“Day of Flight” Lifts Cincy Spirits and Ruffles Feathers

By Laney Konz, Staff Writer

Cincinnati hosted Red Bull’s Flugtag event on the Banks on Saturday, Aug. 12. 

German for “the day of flight,” Flugtag is an ode to the wings that the classic energy beverage gives to those who drink it. Over 40 teams assembled their own aircraft with the goal of flying the furthest before hitting the water after being launched from a pier.

Red Bull’s Flugtag event started in 1992 and has been held annually in the U.S. since 2002.

Red Bull’s stop in Cincinnati was the only stop in the U.S. this year, making it a special event for the Queen City. An estimated 30,000 people ventured to the Ohio River to watch the spectacle. 

Teams also performed skits and dressed up according to the theme of their creations to earn the crowd’s favor with the hope of earning them bonus points among the judges. The judging panel was made up of familiar Cincinnati faces such as Nick Goepper, Jessica Dimon, Chad “Ochocinco” Johnson, Chloe Pavlech and Cale Saurage.

Each team had five members, one of whom was the pilot during the launch.

Grace Elam, a member of the United Dairy Farmers team, emphasized the difficulty of the flight. 

“The most challenging aspect of the event was running in a straight line,” Elam said.

Cincinnati saw no record-breaking launches, but attendees raved about the event nonetheless. 

After careful deliberation and consideration of the three categories (flight distance, craft creativity and showmanship), first place went to Flite Test from Minerva, Ohio. Second place went to Living Lost Land and Waters from East Moline, Ill. Third was awarded to The Neanderthals from Phoenix, Ariz. 

Thunderdome, a team comprised of Cincinnati natives, was awarded the People’s Choice Award.

Finishing at 54 feet, The Smoke Eaters from Ripon, Wis. completed the longest flight.

There were a plethora  of creative takes on a flying craft, including Team Top Gums from Middletown, Ohio, who created their entry as an homage to Betty White, the movie Top Gun and the show Golden Girls.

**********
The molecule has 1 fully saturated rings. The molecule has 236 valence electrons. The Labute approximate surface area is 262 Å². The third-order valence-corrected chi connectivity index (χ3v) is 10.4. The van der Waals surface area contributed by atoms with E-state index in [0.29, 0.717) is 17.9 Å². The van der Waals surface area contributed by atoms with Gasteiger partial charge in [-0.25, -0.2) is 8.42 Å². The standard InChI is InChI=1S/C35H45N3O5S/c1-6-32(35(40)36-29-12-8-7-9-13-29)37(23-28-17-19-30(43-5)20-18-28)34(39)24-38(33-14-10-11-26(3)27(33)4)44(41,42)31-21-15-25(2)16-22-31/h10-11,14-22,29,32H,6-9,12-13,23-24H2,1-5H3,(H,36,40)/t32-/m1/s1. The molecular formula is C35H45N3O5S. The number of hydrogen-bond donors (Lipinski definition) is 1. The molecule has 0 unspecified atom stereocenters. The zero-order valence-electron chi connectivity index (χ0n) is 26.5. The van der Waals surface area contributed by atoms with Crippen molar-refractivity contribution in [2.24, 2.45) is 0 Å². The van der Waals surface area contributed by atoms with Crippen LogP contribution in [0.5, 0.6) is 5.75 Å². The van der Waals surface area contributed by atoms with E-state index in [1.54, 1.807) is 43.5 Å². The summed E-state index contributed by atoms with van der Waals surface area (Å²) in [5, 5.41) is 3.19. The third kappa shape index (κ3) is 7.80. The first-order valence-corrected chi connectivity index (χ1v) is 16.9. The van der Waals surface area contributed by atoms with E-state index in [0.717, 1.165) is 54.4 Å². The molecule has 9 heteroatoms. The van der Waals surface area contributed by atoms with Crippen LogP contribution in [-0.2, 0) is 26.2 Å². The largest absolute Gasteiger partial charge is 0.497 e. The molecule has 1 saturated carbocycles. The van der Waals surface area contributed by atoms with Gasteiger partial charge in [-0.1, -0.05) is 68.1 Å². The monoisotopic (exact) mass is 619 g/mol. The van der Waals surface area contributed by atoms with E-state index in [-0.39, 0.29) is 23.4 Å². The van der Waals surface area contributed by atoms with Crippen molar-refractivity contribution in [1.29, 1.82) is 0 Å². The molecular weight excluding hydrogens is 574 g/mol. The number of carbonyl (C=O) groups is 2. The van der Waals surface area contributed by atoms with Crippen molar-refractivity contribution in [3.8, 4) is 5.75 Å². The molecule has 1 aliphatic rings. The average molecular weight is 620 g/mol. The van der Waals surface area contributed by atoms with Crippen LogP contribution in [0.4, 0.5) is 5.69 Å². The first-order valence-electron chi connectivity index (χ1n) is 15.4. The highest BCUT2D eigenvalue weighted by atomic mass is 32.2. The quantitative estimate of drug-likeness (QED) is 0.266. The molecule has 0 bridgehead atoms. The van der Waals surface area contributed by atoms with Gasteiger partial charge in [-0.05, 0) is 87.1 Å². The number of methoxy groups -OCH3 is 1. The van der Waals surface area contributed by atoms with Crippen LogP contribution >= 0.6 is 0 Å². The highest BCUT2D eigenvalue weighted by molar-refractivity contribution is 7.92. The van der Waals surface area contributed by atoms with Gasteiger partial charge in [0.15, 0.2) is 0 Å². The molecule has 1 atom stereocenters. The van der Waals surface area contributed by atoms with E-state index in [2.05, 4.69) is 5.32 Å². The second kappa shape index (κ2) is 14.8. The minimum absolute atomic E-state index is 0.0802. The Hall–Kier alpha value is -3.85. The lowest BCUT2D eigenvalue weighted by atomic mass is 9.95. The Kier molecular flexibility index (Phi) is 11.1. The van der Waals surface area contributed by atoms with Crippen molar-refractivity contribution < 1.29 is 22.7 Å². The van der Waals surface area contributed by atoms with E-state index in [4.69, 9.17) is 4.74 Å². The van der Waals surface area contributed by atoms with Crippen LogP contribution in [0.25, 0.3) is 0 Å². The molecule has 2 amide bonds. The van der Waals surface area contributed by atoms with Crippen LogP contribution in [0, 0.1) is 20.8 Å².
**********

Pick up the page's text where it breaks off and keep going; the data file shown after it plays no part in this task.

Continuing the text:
There was also controversy spurring surrounding the Parents and Friends of Lesbians and Gays (PFLAG) team after their disqualification on Saturday. 

Chris Seelbach, former president of Cincinnati City Council and member of the PFLAG team, hopped on X (formerly Twitter) to voice his disappointment: “Couldn’t be more proud of this PFLAG team and couldn’t be more disappointed with @redbull Flugtag Cincinnati. PFLAG local, led by Kat Steiner, worked for months getting designs approved. Over and over again. Red Bull approved our craft every single step of the way.”

“The Red Bull organizers told us they wouldn’t let our craft fly and to turn around because of ‘environmental concerns.’ Again. They approved every single inch of the design and execution. Many times over,” Seelbach said.

“The craft in question had a structural failure en route to the flight deck. As a result, the craft was unable to participate due to safety and environmental concerns,” a spokesperson for the event said.

Despite the controversy, several Cincinnati residents found the event to be an exciting representation of the city and its people.

“I thought the event was amazing,” Cincinnati resident Lainey Barschack said. “It was a great way for the people of Cincy to show off some truly impressive levels of creativity!”